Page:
The 10 Most Horrifying Parasites that Infect Humans

April 8, 2024
5 mins read

Picture this: You wake up in the middle of the night with a burning sensation in your skin. You turn on the lights and try to locate the source of this feeling, and you see a festering ulcer on your leg. Then you realize there‘s a parasite under your skin using your body as a womb for it‘s offsprings. If that‘s not scary enough, there‘s also a parasitic worm that can slowly move around across your eyeball, which you can feel. Sounds like something out of a horror film, right? Well, these and many more nightmarish parasites are very much a reality.

There are loads of parasites in most living matter around us, but the majority of them don‘t infest humans and focus more on livestock and our pets. But there are some that like to live inside our skin, stomachs, eyes or even brains. Some use us as merely vessels, but others can even kill us. They lurk in contaminated soil, water or even in our pets.

We made this list as a homage to Halloween and the new horror novel ‘The Troop’ (which is both topical and gruesome) by Nick Cutter. Here are the top ten most horrific parasites that can infect humans.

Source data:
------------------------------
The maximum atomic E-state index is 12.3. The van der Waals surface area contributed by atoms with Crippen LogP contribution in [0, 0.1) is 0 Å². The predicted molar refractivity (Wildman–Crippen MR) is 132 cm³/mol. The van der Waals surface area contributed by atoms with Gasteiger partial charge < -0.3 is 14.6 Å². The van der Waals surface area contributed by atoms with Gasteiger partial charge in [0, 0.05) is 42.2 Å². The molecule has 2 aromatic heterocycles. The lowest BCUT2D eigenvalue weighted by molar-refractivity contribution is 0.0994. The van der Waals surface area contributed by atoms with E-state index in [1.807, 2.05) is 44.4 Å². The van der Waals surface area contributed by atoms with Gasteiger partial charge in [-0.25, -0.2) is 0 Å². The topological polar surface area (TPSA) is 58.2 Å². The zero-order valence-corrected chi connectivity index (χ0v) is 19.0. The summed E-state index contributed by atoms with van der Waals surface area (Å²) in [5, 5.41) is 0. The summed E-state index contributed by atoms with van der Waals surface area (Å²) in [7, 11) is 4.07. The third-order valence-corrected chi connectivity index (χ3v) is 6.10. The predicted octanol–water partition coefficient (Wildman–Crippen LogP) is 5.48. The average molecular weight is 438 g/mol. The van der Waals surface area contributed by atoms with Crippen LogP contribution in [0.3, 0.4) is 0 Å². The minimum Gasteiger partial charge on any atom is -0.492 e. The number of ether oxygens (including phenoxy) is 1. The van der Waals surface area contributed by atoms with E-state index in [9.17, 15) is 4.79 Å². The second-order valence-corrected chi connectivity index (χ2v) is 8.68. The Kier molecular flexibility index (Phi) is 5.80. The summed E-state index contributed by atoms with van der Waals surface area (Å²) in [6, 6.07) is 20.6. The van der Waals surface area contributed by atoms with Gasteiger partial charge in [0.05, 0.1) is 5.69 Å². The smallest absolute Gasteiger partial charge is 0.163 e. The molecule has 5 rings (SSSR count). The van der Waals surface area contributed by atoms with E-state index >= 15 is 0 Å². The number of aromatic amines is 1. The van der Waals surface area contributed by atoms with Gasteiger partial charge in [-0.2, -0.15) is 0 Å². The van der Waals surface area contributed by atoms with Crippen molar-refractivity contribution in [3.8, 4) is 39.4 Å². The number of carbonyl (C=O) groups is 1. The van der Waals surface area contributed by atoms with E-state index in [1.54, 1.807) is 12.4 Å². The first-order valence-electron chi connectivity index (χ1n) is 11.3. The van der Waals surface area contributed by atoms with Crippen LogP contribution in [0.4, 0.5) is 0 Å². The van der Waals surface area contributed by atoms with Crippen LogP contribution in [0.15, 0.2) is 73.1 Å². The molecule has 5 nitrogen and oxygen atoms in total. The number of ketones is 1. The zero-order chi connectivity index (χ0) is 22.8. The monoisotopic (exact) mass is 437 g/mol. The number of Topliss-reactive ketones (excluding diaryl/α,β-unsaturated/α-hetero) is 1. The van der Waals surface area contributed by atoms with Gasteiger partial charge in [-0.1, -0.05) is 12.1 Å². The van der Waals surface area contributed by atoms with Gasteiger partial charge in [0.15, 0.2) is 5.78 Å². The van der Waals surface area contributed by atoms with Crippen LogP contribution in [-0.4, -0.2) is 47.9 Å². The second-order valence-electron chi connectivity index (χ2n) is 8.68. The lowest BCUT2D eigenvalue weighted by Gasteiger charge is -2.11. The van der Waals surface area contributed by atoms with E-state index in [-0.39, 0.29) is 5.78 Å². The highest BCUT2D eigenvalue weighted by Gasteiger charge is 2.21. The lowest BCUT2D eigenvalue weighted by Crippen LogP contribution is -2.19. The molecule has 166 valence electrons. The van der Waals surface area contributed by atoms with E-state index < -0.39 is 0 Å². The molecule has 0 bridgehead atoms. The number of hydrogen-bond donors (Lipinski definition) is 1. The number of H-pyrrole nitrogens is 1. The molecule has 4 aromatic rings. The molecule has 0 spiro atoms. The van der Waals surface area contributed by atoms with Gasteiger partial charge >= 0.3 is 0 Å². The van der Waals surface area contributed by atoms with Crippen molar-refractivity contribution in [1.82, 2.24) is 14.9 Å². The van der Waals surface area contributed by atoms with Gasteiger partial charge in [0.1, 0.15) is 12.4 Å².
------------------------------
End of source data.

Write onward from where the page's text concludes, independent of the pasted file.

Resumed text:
10. Dicrocoelium Dendriticum

Dicrocoelium Dendriticum

While Dicrocoelium Dendriticum, also knows as Lancet Liver Fluke, prefers settling into the stomach of a cow or another animal out for a late night graze, this parasite is also known to sometimes infect humans too. The initial host of this parasite is an ant, and they are the primary way one gets infected with this parasite, but it‘s also possible to get it from contaminated water. Once contracted, it settles in the bile duct and only causes mild symptoms such as bowel disturbances. However, there are possible more serious cases. Dicrocoelium Dendriticum can potentially cause swelling of the tissue in the bile duct, which causes enlargement and inflammation of the liver. Fortunately, Dicrocoelium Dendriticum is not very common.